OWL is a logic-based ontology language standard designed to promote interoperability, particularly in the context of the (Semantic) Web. The standard has encouraged the development of numerous OWL reasoning
systems, and such systems are already key components of many applications.
The goal of this workshop is to bring together the developers of reasoners for (subsets of) OWL, including systems focusing on both intensional (ontology) and extensional (data) query answering.
The workshop will give developers a perfect opportunity to promote their systems.
CALL FOR PAPERS --------------------------------------------------------------------------
Submissions are solicited from developers interested in describing OWL reasoning and query answering systems.
We invite submission of both SHORT SYSTEM DESCRIPTION papers and LONG SYSTEM DESCRIPTION AND EVALUATION papers. Papers should include a description of the system in question, including:
* language subset(s) supported;
* syntax(es) and interface(s) supported;
* reasoning algorithm(s) implemented;
* important optimisation techniques used;
* particular advantages (or disadvantages);
* application focus (e.g., large datasets, large ontologies, complex ontologies, etc.);
* other novel or interesting features.
Full papers should also include an evaluation (see guidelines), preferably using (some of) the datasets provided. Short papers may also include a brief performance analysis.
If possible, evaluations should use the standard datasets provided and present results for the following reasoning
tasks (where relevant for the system being evaluated):
* Classification. The dataset consists of a set of OWL ontologies. The total time taken to load and classify each ontology should be reported. It would also be interesting to report on comparisons of the computed taxonomy
with the "reference" taxonomies that are provided with the dataset (in preparation).
* Class satisfiability. The dataset consists of a set of OWL ontologies, and for each ontology one or more class URIs. The time taken to perform each test along with the satisfiability result for each class should be reported.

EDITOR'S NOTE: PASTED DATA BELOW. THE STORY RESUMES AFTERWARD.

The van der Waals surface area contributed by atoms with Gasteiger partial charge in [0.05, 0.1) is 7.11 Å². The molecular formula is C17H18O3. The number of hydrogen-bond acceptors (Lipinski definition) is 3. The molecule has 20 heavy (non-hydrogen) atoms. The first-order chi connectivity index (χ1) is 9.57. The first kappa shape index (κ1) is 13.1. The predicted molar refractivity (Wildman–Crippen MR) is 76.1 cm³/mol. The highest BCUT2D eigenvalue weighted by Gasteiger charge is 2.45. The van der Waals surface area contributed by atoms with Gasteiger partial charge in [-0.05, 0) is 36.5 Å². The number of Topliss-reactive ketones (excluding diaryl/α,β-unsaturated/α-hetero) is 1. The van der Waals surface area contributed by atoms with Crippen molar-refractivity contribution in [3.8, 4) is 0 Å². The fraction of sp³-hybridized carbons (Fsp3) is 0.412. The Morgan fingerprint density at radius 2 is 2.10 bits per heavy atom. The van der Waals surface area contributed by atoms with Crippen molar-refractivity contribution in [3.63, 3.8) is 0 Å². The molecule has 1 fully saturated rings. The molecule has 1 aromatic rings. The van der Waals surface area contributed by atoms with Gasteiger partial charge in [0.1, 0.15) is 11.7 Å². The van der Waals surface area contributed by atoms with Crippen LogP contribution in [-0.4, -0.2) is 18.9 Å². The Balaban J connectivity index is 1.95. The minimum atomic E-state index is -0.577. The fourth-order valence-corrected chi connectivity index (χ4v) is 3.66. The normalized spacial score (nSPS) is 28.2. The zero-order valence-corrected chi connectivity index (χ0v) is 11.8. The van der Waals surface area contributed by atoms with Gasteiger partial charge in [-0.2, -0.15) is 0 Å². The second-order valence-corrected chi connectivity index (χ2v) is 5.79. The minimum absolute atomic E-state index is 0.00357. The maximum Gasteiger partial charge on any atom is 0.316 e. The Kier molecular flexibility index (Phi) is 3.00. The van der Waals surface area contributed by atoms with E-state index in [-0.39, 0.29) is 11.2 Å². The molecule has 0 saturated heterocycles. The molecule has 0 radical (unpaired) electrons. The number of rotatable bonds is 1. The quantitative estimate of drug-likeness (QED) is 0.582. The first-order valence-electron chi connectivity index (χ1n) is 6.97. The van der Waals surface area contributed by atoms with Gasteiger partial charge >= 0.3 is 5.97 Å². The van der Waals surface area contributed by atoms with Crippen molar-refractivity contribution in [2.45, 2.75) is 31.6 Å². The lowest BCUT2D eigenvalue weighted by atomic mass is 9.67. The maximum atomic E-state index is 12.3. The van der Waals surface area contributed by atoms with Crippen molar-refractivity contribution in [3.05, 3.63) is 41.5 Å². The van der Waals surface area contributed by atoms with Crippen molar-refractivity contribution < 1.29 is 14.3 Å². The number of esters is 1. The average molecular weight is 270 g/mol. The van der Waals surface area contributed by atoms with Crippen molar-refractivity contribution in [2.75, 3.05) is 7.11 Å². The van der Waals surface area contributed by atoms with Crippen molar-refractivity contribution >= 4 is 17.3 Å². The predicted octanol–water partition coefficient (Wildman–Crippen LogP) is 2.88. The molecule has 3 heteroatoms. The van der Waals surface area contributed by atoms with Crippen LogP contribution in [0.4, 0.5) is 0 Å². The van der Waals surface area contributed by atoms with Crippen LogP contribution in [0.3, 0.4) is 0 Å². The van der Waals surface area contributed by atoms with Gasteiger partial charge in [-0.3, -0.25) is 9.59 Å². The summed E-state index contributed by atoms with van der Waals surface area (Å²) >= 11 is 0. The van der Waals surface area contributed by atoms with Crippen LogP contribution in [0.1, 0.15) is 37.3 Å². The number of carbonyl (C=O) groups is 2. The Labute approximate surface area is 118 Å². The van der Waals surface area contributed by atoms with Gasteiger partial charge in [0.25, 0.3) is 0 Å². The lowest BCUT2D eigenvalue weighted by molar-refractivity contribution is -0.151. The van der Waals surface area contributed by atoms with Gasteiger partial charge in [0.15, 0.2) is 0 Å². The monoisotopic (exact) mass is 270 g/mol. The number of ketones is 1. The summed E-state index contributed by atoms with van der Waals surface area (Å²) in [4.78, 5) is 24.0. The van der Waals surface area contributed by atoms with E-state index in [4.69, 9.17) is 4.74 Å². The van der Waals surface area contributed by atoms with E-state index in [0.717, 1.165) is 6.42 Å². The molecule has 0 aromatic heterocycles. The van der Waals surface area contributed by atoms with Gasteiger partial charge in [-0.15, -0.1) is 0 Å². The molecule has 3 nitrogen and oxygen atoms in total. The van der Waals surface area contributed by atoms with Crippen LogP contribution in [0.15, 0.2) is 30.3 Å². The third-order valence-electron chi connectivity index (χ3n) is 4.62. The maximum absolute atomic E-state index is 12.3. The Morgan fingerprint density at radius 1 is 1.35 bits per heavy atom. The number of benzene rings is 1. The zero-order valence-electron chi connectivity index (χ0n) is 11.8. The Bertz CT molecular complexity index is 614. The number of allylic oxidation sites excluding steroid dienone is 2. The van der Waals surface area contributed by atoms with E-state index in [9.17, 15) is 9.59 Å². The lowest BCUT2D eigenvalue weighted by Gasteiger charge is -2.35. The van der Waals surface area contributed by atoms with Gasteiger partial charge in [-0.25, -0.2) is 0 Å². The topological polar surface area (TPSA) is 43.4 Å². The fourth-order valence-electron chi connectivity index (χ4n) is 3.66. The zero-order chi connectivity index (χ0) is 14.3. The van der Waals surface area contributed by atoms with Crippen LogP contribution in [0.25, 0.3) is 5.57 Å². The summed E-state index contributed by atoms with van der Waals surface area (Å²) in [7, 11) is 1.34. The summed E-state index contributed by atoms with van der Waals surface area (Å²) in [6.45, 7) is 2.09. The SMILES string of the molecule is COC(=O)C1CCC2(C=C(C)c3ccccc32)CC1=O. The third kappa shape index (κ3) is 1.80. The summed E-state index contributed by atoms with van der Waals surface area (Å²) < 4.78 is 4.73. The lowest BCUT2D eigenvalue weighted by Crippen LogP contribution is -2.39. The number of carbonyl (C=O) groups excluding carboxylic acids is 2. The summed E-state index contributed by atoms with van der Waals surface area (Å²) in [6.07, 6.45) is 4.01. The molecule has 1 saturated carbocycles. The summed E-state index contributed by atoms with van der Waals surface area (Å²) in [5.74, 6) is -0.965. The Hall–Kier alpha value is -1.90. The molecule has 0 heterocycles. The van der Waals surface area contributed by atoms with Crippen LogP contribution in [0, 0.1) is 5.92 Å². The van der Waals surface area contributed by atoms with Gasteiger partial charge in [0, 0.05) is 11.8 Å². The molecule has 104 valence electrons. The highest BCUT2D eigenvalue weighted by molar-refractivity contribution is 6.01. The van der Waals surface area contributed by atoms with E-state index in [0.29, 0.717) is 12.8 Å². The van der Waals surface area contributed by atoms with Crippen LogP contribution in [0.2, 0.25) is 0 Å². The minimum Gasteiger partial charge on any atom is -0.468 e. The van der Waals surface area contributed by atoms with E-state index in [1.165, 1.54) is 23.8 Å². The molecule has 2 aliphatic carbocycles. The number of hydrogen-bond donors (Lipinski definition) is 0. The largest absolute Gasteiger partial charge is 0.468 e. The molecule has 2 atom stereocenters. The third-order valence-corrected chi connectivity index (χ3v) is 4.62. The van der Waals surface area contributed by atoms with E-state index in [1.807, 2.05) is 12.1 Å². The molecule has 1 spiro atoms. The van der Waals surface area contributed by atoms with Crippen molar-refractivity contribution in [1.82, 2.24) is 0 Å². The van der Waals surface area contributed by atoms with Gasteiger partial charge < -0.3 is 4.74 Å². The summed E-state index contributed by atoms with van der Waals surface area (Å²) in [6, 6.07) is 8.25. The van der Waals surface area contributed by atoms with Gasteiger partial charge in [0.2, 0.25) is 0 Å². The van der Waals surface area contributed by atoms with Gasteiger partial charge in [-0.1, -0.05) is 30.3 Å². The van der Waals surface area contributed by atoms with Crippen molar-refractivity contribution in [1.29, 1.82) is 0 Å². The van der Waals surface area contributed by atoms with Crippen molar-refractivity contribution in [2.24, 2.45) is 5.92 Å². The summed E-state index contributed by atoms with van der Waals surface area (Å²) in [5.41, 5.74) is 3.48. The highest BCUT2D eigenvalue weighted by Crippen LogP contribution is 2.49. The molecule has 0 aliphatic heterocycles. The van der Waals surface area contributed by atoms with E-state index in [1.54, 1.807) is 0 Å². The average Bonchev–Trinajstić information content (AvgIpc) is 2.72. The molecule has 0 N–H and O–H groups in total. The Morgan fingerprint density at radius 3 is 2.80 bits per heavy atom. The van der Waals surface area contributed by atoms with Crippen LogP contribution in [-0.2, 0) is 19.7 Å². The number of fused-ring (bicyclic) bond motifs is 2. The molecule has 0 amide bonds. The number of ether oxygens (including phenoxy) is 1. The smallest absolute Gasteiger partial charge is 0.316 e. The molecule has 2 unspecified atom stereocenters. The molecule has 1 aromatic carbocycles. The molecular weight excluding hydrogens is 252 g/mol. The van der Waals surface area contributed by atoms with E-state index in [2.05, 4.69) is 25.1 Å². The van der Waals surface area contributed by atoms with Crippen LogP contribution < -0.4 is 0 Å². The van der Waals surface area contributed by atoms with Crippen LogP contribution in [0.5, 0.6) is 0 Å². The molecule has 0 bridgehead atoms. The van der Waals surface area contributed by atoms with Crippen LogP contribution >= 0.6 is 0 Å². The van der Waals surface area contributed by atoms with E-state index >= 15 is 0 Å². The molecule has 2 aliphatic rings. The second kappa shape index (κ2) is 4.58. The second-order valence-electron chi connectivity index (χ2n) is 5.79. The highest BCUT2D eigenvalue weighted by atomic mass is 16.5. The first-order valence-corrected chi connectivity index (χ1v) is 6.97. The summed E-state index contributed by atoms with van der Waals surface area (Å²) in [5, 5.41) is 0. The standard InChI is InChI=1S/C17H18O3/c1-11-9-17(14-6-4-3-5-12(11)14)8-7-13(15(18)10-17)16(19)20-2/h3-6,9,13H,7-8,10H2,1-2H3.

* Ontology satisfiability. That dataset consists of a set of OWL ontologies. The total time taken to load and test the satisfiability of each ontology should be reported, along with the satisfiability result for each ontology.
* Logical entailment. The dataset consists of a set of pairs of OWL ontologies. The total time take to determine if the first ontology entails the second ontology should be reported, along with the entailment result (true or false).
* Instance retrieval. The dataset is an OWL ontology and a class expression. For each ontology the total time taken to load the ontology and retrieve the sets of instances for each class expression should be reported. It would also be
interesting to report on comparisons of the retrieved instances with the "reference" set that are provided with the dataset.
It is suggested that full results of any evaluations performed are made available via the web, with summaries of the results
being included in the papers submission as space permits.
* Ian Horrocks, University of Oxford, UK * Mikalai Yatskevich, University of Oxford, UK * Ernesto Jiménez-Ruiz, University of Oxford, UK
* Franz Baader, TU Dresden, Germany * Jérôme Euzenat, INRIA, Grenoble, France * Pavel Klinov, Clark & Parsia, USA * Jeff Heflin, Lehigh University, PA, USA * Francisco Martin-Recuerda, Universidad Politécnica de Madrid, Spain
* Bijan Parsia, University of Manchester, UK * Stefan Schlobach, Vrije Universiteit Amsterdam, The Netherlands
For enquiries, please contact the Organisers at ore2012@...
-- Ernesto Jiménez-Ruiz Research Assistant
Department of Computer Science
University of Oxford Wolfson Building, Parks Road, Oxford OX1 3QD, UK